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Article
March 3, 1956

SPECIAL ARTICLE

JAMA. 1956;160(9):768-774. doi:10.1001/jama.1956.02960440040011
Abstract

FACTS AND FEELINGS ABOUT NEWSPAPER MEDICAL COVERAGE 

2. SUBJECTIVE EVALUATION, EXAMPLES, AND PROBLEM OF MEDICAL ETHICS  Harry A. Wilmer, M.D., Ph.D., Menlo Park, Calif.In the early part of this century the medical profession did not look with much trust upon the press. Sir William Osler wrote, "Believe nothing that you see in the newspapers—they've done more harm to create dissatisfaction than all other agencies. If you see something in them that you know is true, begin to doubt it at once."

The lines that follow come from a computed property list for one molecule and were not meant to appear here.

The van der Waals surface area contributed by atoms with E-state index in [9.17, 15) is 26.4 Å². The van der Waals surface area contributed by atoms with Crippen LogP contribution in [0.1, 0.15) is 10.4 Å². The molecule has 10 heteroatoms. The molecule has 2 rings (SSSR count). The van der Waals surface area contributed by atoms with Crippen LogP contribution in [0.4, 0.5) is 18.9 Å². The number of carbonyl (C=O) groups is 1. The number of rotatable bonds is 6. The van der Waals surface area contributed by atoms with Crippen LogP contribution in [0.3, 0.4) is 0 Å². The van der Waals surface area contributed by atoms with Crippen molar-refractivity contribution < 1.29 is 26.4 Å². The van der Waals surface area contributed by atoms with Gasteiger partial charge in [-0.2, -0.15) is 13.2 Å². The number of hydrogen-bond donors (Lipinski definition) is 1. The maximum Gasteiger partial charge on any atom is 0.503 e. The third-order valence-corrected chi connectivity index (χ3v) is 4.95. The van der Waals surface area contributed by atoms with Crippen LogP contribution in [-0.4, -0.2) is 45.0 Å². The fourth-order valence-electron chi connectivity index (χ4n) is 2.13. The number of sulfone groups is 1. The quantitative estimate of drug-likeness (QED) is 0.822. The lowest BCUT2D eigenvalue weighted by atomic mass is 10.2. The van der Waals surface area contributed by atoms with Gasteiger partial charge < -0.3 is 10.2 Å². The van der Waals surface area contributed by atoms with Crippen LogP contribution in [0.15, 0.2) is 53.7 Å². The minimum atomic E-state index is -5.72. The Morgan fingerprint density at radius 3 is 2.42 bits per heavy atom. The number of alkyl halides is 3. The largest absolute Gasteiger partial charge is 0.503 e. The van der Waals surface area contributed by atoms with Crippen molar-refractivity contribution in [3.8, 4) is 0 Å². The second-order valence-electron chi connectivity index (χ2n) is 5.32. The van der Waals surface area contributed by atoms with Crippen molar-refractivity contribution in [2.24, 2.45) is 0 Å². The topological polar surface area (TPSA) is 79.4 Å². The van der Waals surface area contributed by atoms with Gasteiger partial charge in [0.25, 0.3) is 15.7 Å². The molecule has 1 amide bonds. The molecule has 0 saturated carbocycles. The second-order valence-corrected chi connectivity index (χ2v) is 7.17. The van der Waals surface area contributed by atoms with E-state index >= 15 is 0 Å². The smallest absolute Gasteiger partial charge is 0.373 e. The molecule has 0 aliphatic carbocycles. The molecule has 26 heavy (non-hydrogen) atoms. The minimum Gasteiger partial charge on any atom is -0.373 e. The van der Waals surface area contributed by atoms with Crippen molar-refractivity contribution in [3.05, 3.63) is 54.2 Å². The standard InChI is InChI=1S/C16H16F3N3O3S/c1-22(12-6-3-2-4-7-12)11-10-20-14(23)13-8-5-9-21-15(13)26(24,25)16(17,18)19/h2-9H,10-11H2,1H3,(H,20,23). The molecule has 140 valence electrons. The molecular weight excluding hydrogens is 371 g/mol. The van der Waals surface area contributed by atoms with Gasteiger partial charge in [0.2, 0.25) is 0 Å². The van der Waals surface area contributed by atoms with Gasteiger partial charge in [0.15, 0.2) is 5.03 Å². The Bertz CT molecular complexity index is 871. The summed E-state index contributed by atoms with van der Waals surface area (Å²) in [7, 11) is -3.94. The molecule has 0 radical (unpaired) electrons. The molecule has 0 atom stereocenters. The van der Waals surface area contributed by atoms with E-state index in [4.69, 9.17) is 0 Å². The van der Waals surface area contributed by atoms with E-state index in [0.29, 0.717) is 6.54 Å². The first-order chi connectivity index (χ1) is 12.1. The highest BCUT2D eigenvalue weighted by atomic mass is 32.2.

Medical Ethics Versus Newspaper Coverage  In 1847 a code of ethics was adopted by the American Medical Association in one of its first moves in the fight against quackery. It stated that solicitation of patients by physicians through publication of advertisements by whatever name this is called, by institutions, or by organizations—whether by circulars, advertisement, or personal communication—is unprofessional. In 1917 it was

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